The Modest Needs Independent Living Grant is designed specifically to help individuals and families who live with a disability. Often these folks are uninsured. Sometimes they are insured, but the insurance company doesn't cover the cose of accessibility equipment. Severe disabilities--diseases like dementia and ALS (Lou Gherig's disease), for example--can require full time caretakers which causes the bank account to take a severe hit, whether you hire someone or leave your job to take care of a loved one.
Even more frustrating is that for the longest time, ALS was a disease without a cause. Happily, that is no longer the case:
A new University study published in Nature identifying evidence of a common cause in all forms of amyotrophic lateral sclerosis (ALS, better known as Lou Gehrig's disease), a neurodegenerative disease causing fatal paralysis, opens a door to a cure for a disease that has long stumped scientists.
The study from the Northwestern University Feinberg School of Medicine found that irregular protein degradation of ubiquilin2 is common in all forms of ALS. When the disease is present, the damaged proteins are not recycled and taken away, instead they accumulate in neurons in the brain and spinal cord. This accumulations causes the nervous system to lose its ability to relay messages to the body's muscular system, gradually depriving those with the disease of their ability to move and breathe. This discovery could have a broader impact on treatment of other neurodegenerative diseases also characterized by the irregular accumulation of proteins, like Parkinson's, Alzheimer's disease and other dementias. Neuroscientist and senior author of the study, Dr. Teepu Siddique has been studying ALS for a quarter century. He said, "It was one of the most difficult problems in neurology and the most devastating, a disease without any treatment or known cause."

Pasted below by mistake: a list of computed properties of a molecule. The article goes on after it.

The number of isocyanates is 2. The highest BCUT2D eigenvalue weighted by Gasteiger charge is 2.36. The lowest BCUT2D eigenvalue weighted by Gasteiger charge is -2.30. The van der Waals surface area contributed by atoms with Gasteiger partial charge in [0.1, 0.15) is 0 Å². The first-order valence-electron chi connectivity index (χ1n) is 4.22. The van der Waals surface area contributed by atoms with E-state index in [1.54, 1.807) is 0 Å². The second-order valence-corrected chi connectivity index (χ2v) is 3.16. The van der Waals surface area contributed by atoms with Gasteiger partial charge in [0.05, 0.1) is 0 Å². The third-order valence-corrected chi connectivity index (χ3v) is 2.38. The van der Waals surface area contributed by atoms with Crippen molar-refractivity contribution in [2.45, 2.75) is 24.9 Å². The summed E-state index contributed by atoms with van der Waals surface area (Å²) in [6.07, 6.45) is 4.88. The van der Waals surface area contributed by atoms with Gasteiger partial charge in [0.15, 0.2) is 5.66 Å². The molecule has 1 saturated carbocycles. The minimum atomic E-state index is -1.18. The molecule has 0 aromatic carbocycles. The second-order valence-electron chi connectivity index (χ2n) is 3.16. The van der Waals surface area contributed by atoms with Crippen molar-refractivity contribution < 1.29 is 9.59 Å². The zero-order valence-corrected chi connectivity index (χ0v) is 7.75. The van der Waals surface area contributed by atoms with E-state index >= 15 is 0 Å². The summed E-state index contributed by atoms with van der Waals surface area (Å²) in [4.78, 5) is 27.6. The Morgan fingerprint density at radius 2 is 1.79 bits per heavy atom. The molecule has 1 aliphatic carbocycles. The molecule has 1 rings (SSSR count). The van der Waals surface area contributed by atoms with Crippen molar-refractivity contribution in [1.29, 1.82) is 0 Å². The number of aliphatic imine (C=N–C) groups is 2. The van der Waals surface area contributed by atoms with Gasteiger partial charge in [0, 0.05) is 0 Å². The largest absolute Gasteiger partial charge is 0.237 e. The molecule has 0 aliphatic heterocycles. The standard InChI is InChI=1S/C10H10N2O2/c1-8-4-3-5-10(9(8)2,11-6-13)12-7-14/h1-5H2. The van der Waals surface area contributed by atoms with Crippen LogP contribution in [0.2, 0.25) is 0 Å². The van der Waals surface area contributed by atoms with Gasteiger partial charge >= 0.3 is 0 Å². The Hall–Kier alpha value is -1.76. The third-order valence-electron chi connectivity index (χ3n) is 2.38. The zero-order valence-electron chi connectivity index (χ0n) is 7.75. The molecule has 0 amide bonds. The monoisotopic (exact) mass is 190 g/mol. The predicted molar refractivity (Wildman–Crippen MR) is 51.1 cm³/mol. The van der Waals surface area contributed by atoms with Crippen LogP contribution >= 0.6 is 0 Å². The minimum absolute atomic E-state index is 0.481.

Terrific news! Dementia, Alzheimer's, Parkinson's and ALS affect such a wide swath of Americans that this discovery must stoke the hopes of families in the thousands and thousands. Yay, science!
[Image via Fotis Bobolas]